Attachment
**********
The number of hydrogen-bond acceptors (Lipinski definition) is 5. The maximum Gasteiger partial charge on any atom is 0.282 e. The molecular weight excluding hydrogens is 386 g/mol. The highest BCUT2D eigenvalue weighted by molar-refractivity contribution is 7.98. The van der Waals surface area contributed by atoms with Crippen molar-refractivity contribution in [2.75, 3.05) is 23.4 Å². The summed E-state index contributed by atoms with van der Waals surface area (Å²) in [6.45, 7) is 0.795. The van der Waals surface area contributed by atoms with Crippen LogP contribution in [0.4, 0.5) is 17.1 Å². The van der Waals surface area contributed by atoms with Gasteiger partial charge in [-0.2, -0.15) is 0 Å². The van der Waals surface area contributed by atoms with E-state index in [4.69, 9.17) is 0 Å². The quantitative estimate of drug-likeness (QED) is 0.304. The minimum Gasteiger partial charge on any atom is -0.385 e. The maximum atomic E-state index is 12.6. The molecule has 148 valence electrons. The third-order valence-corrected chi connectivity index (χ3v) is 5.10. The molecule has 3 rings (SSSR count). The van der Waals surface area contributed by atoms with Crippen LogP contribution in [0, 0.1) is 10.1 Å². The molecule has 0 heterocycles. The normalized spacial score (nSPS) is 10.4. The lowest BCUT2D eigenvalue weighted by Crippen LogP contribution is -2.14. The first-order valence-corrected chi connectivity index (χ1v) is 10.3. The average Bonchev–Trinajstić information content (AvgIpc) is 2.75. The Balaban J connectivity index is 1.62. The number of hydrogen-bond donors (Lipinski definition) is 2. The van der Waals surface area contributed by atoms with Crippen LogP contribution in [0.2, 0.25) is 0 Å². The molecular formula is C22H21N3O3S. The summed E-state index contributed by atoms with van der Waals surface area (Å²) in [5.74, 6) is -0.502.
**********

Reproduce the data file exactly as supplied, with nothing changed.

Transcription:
The number of hydrogen-bond acceptors (Lipinski definition) is 5. The maximum Gasteiger partial charge on any atom is 0.282 e. The molecular weight excluding hydrogens is 386 g/mol. The highest BCUT2D eigenvalue weighted by molar-refractivity contribution is 7.98. The van der Waals surface area contributed by atoms with Crippen molar-refractivity contribution in [2.75, 3.05) is 23.4 Å². The summed E-state index contributed by atoms with van der Waals surface area (Å²) in [6.45, 7) is 0.795. The van der Waals surface area contributed by atoms with Crippen LogP contribution in [0.4, 0.5) is 17.1 Å². The van der Waals surface area contributed by atoms with Gasteiger partial charge in [-0.2, -0.15) is 0 Å². The van der Waals surface area contributed by atoms with E-state index in [4.69, 9.17) is 0 Å². The quantitative estimate of drug-likeness (QED) is 0.304. The minimum Gasteiger partial charge on any atom is -0.385 e. The maximum atomic E-state index is 12.6. The molecule has 148 valence electrons. The third-order valence-corrected chi connectivity index (χ3v) is 5.10. The molecule has 3 rings (SSSR count). The van der Waals surface area contributed by atoms with Crippen LogP contribution in [0, 0.1) is 10.1 Å². The molecule has 0 heterocycles. The normalized spacial score (nSPS) is 10.4. The lowest BCUT2D eigenvalue weighted by Crippen LogP contribution is -2.14. The first-order valence-corrected chi connectivity index (χ1v) is 10.3. The average Bonchev–Trinajstić information content (AvgIpc) is 2.75. The Balaban J connectivity index is 1.62. The number of hydrogen-bond donors (Lipinski definition) is 2. The van der Waals surface area contributed by atoms with Crippen LogP contribution in [0.2, 0.25) is 0 Å². The molecular formula is C22H21N3O3S. The summed E-state index contributed by atoms with van der Waals surface area (Å²) in [5.74, 6) is -0.502.